The growth of PE demand since its invention in the 1930s, when it was first used to insulate radar cables, has been quite staggering. The ICIS Supply & Demand data on PE goes back as far as 1978. In that year, global consumption was just 11 million tonnes, but by 2018, it had reached 102 million tonnes, with the annual average percentage of demand growth at 5.7%.
The ICIS “business as usual” base case forecast is that from 2019 until 2030 global demand will jump further from 107 million tonnes to 156 million tonnes at an annual average growth rate of 3.6%. This base case assumes major effects from the public and political backlash against plastic waste.
The two other ICIS scenarios present very different outcomes for PE demand and thus the financial fortunes of the polymer producers.
Scenario 2 assumes moderately lower growth of 3% per annum as the industry successfully works with brand owners and retailers to redesign packaging and invests substantially in mechanical and chemical recycling, as well as in reducing river and ocean pollution.
Instead of being focused mainly on getting hold of cheap oil and gas raw materials to make more and more PE, the focus of the producers switches to being service or solution providers for the plastic waste problem. These new services would also help to replace the revenue lost from 2019 to 2030 through cumulative demand growth being 60 million tonnes less than in the base.
Unless plastics producers carry out major redesigning of packaging, brand owners will, wherever possible, turn to packaging materials other than plastics, such as paper and aluminum. The problem is that recycling rates in aluminum and paper are already very high globally at around 50%, whereas in plastics recycling rates are much lower—for some polymers the rate is below 10%.
Currently, the difficulty is the way that plastics packaging is produced. Flexible packaging applications, like the stuff used in potato chip packets, milk cartons and single-serve sachets, involve multiple layers of different types of plastic, paper and cardboard. It is only possible to mechanically recycle one type of plastic at a time, and when you manufacture multi-layer products, it is impossible to re-separate the layers.
The other problem is collecting plastic waste. Flexible packaging and plastic films are so low in weight, and so widely dispersed, that waste collectors lack the economic incentive to collect the waste. So, even assuming that packaging can be re-designed to make it more recyclable, this challenge would also have to be addressed.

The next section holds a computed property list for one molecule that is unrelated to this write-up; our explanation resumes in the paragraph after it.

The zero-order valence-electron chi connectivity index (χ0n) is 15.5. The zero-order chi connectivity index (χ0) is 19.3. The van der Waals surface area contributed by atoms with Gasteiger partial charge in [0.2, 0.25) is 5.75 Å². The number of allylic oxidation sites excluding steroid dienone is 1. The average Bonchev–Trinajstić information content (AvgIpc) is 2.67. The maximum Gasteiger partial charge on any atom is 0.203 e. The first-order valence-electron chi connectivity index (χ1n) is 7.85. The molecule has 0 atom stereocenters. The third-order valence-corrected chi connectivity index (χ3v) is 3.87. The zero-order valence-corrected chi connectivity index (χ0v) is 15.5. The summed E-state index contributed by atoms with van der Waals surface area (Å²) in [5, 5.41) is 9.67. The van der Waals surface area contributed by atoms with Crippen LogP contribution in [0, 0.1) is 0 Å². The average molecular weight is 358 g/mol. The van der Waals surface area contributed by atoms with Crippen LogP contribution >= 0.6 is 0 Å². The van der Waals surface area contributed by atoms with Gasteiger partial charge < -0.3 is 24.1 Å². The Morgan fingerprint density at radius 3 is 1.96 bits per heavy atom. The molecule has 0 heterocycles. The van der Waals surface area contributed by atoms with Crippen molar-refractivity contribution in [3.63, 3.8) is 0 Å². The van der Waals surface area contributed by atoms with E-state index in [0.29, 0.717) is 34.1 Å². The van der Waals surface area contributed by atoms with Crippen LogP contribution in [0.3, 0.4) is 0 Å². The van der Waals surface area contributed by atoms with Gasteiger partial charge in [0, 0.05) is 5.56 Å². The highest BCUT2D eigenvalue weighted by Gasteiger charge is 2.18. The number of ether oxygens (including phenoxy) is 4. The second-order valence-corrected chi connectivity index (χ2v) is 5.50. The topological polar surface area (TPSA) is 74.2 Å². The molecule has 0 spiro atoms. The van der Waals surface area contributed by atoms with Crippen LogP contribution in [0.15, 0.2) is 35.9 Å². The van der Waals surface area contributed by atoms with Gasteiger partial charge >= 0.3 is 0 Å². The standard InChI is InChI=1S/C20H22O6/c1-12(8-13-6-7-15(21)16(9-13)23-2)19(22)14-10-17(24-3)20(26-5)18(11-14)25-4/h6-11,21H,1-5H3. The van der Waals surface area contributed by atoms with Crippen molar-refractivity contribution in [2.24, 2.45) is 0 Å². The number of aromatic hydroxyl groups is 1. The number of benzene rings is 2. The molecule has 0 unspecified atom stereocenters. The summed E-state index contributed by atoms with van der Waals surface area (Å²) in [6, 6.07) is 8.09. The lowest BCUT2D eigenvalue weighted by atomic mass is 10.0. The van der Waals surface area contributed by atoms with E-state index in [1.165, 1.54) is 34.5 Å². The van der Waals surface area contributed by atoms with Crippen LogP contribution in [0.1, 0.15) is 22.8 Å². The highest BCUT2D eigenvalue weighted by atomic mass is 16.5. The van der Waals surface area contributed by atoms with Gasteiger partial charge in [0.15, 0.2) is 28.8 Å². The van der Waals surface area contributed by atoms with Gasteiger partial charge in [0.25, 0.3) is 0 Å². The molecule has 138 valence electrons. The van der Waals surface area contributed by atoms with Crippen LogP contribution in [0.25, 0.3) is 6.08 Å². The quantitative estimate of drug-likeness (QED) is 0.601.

The onus is thus on the plastics companies to work with the Fast-Moving Consumer Goods (FMCGs) to redesign packaging, using polymer science to ensure that performance doesn’t suffer. The FMCGs don’t care what their packaging is made from, as long as it works, and, increasingly, as long as it satisfies the rising environmental concerns of their customers.
But, if the polymer industry were to largely ignore these problems, then PE would be increasingly replaced by other more recyclable packaging materials such as aluminium and paper. Brand owners and retailers would stop using PE wherever possible in favour of other materials. PE demand growth in this third scenario would fall to just 2% per year.
The effect on the polymer industry would be quite devastating. In each of the years between 2019 and 2030, on a cumulative basis again, demand would be 181 million tonnes less than our base case.
This worst-case outcome would therefore have broader implications.
In the great scheme of things, Scenario 3 might appear to have few consequences beyond the effect on the companies themselves. But many of the major polymer producers are also oil and gas producers and some of the household names that are important for stock markets and pension funds. This worst-case outcome would therefore have broader implications.
The good news is that this third scenario seems highly unlikely as the polymer companies are showing every indication of taking the plastic waste problem very, very seriously.
By John Richardson, Senior Consultant Asia, ICIS